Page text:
As system traders, we operate in a world defined by the data we have access to. This is usually price and volume data and less frequently fundamental and alternative data.
This causes problems because the world cannot be simplified or modeled accurately with such limited data-sets.
Even detailed fundamental statistics (if they were available) would not be enough to accurately model future stock prices due to the inability of anyone to predict future trends or earnings.
There are two main solutions for systematic traders:
- Combine multiple trading signals together thereby increasing the frequency of trades and improving the likelihood of achieving an overall model that does resemble some form of reality (which therefore results in profitable trades).
- Combine qualitative analysis and intuition to fine tune a trading setup and produce trade decisions that include more real world variables.
The Role Of Intuition
It’s my view that a simple trade setup like the one shown here should be considered as a base for developing a more nuanced trading strategy, one that is better able to incorporate real life variables.
That way you have the opportunity to outperform the model but also the fail-safe of a statistical edge.
For example, let’s say you run the model and it spits out signals for 10 new positions.
One option is to take all the positions with an equal weighting and let the law of large numbers prevail.
A second option is to look at each signal and consider which ones are more likely to be profitable given your experience and knowledge of real world, qualitative variables.
By this I mean variables such as price-to-earnings, expected growth rate, sentiment, upcoming events and narrative.
Most of these variables cannot be backtested reliably. But there is no doubt they have a big impact on the movement of stock prices and therefore should be considered.
Let Your Intuition Speak
Nobel prize winning psychologist Danny Kahneman recommends only using intuition after you have gathered as much important information as possible.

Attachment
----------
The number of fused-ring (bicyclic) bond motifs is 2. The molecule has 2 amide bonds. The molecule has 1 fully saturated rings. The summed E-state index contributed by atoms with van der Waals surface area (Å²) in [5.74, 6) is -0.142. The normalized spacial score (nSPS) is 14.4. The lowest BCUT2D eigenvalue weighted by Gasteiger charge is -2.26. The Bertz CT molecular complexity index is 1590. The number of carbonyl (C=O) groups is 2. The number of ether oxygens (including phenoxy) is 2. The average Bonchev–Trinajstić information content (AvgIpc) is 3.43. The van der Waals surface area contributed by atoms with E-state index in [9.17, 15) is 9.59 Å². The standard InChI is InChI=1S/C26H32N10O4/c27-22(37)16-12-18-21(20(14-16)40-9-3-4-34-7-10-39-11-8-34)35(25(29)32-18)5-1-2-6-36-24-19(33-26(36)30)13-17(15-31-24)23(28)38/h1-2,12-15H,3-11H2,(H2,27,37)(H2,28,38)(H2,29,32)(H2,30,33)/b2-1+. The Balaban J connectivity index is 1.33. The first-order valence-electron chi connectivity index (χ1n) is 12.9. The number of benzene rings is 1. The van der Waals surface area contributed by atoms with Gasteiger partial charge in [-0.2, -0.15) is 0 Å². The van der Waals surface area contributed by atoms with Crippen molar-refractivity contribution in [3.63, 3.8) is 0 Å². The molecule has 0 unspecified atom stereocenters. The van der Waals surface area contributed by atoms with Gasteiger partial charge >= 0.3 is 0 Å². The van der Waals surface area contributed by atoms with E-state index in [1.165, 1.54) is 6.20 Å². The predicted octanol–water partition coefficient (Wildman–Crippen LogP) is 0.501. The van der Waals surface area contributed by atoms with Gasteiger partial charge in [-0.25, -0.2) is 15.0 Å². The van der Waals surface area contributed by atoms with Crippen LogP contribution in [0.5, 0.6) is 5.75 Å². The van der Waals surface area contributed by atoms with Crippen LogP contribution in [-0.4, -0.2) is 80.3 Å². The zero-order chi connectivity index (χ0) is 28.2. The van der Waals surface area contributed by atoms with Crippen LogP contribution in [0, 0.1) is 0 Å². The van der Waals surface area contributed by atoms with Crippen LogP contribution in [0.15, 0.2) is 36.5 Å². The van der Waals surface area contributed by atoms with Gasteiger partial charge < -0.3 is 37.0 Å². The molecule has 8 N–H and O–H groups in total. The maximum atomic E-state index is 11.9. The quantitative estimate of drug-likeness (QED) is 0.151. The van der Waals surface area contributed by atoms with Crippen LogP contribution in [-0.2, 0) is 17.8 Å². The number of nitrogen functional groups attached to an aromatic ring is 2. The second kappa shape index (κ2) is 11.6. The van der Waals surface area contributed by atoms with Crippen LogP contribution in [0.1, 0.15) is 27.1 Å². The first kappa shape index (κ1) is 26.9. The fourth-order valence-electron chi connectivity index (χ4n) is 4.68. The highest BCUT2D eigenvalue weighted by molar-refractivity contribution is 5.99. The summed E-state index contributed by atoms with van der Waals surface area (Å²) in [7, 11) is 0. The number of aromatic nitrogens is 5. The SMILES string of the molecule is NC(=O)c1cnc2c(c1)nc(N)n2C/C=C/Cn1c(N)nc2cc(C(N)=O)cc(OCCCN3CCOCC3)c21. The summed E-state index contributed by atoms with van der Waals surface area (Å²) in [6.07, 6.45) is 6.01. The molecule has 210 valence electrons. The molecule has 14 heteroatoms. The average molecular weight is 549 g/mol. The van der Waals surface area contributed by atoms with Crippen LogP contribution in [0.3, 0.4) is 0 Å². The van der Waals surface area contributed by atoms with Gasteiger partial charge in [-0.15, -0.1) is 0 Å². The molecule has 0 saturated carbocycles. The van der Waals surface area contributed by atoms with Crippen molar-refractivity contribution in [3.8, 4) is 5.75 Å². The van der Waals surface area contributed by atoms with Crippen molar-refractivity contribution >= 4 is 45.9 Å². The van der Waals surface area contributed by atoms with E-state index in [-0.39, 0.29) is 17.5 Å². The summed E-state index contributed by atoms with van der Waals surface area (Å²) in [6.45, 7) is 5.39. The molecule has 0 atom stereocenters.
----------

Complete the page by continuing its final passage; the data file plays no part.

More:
So think about what are the most likely factors that could impact the price of any stock that is spat out by the model and do that extra research.
Kahneman says once you have all the information you can gather, close your eyes and let your intuition speak. Then give that intuition a weighting, perhaps as high as 50%. Kahneman reports that doing so can greatly enhance decision making in a number of different areas.
In my view, intuition can have value for system traders but it takes practice and experience to bring it out. Until you have that experience it’s better to stick to a tried and tested model.
Thank You For Reading
Joe Marwood is an independent trader and the founder of Decoding Markets. He worked as a professional futures trader and has a passion for investing and building mechanical trading strategies. If you are interested in more quantitative trading strategies, investing ideas and tutorials make sure to check out our program Marwood Research.
This post expresses the opinions of the writer and is for information or entertainment purposes only. It is not a recommendation or personalised investment advice. Joe Marwood is not a registered financial advisor or certified analyst. The reader agrees to assume all risk resulting from the application of any of the information provided. Past performance, historical or simulated results are not a reliable indicator of future returns and may not account for real world settings. Financial trading is full of risk and margin trading can lead to financial losses totalling more than what is in your investment account. We take care to present accurate analysis but mistakes in backtesting and presenting of analysis regularly occur. Please read the Full disclaimer.
Thank you to everyone who takes the time to leave a comment. Your feedback, constructive criticism and identification of mistakes is welcome. In order to concentrate on work I may not have time to respond to all comments.